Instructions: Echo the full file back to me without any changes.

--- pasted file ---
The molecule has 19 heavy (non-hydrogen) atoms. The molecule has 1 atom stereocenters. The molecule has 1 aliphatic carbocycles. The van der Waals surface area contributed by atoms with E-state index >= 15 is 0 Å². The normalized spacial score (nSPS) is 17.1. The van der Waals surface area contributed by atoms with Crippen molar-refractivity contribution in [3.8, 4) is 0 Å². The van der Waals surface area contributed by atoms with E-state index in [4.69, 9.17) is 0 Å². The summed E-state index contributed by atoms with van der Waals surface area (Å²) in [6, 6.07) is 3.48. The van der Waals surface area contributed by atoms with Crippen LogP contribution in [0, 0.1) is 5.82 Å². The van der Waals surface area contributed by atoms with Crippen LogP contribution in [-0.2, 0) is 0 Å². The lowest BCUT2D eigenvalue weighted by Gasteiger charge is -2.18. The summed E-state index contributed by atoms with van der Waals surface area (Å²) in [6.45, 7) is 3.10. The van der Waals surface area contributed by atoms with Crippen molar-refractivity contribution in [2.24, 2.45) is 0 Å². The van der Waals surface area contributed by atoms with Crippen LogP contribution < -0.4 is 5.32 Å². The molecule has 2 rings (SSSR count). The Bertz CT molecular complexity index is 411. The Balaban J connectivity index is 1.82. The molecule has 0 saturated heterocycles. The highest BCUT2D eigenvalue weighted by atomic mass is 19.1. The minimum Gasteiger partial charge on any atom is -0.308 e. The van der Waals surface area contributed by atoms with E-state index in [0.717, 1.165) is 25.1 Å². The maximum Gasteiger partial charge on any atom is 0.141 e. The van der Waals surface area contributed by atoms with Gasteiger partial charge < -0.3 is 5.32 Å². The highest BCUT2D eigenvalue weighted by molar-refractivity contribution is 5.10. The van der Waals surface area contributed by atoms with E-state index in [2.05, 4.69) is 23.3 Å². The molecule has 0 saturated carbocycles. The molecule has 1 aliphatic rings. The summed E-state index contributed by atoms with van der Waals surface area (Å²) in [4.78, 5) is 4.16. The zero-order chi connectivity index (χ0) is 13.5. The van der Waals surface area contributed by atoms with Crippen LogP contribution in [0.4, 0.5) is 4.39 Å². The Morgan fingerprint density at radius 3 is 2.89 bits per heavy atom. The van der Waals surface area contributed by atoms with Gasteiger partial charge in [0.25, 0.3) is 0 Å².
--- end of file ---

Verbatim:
The molecule has 19 heavy (non-hydrogen) atoms. The molecule has 1 atom stereocenters. The molecule has 1 aliphatic carbocycles. The van der Waals surface area contributed by atoms with E-state index >= 15 is 0 Å². The normalized spacial score (nSPS) is 17.1. The van der Waals surface area contributed by atoms with Crippen molar-refractivity contribution in [3.8, 4) is 0 Å². The van der Waals surface area contributed by atoms with E-state index in [4.69, 9.17) is 0 Å². The summed E-state index contributed by atoms with van der Waals surface area (Å²) in [6, 6.07) is 3.48. The van der Waals surface area contributed by atoms with Crippen LogP contribution in [0, 0.1) is 5.82 Å². The van der Waals surface area contributed by atoms with Crippen LogP contribution in [-0.2, 0) is 0 Å². The lowest BCUT2D eigenvalue weighted by Gasteiger charge is -2.18. The summed E-state index contributed by atoms with van der Waals surface area (Å²) in [6.45, 7) is 3.10. The van der Waals surface area contributed by atoms with Crippen molar-refractivity contribution in [2.24, 2.45) is 0 Å². The van der Waals surface area contributed by atoms with Crippen LogP contribution < -0.4 is 5.32 Å². The molecule has 2 rings (SSSR count). The Bertz CT molecular complexity index is 411. The Balaban J connectivity index is 1.82. The molecule has 0 saturated heterocycles. The highest BCUT2D eigenvalue weighted by atomic mass is 19.1. The minimum Gasteiger partial charge on any atom is -0.308 e. The van der Waals surface area contributed by atoms with E-state index in [0.717, 1.165) is 25.1 Å². The maximum Gasteiger partial charge on any atom is 0.141 e. The van der Waals surface area contributed by atoms with Gasteiger partial charge < -0.3 is 5.32 Å². The highest BCUT2D eigenvalue weighted by molar-refractivity contribution is 5.10. The van der Waals surface area contributed by atoms with E-state index in [2.05, 4.69) is 23.3 Å². The molecule has 0 saturated carbocycles. The molecule has 1 aliphatic rings. The summed E-state index contributed by atoms with van der Waals surface area (Å²) in [4.78, 5) is 4.16. The zero-order chi connectivity index (χ0) is 13.5. The van der Waals surface area contributed by atoms with Crippen LogP contribution in [0.4, 0.5) is 4.39 Å². The Morgan fingerprint density at radius 3 is 2.89 bits per heavy atom. The van der Waals surface area contributed by atoms with Gasteiger partial charge in [0.25, 0.3) is 0 Å².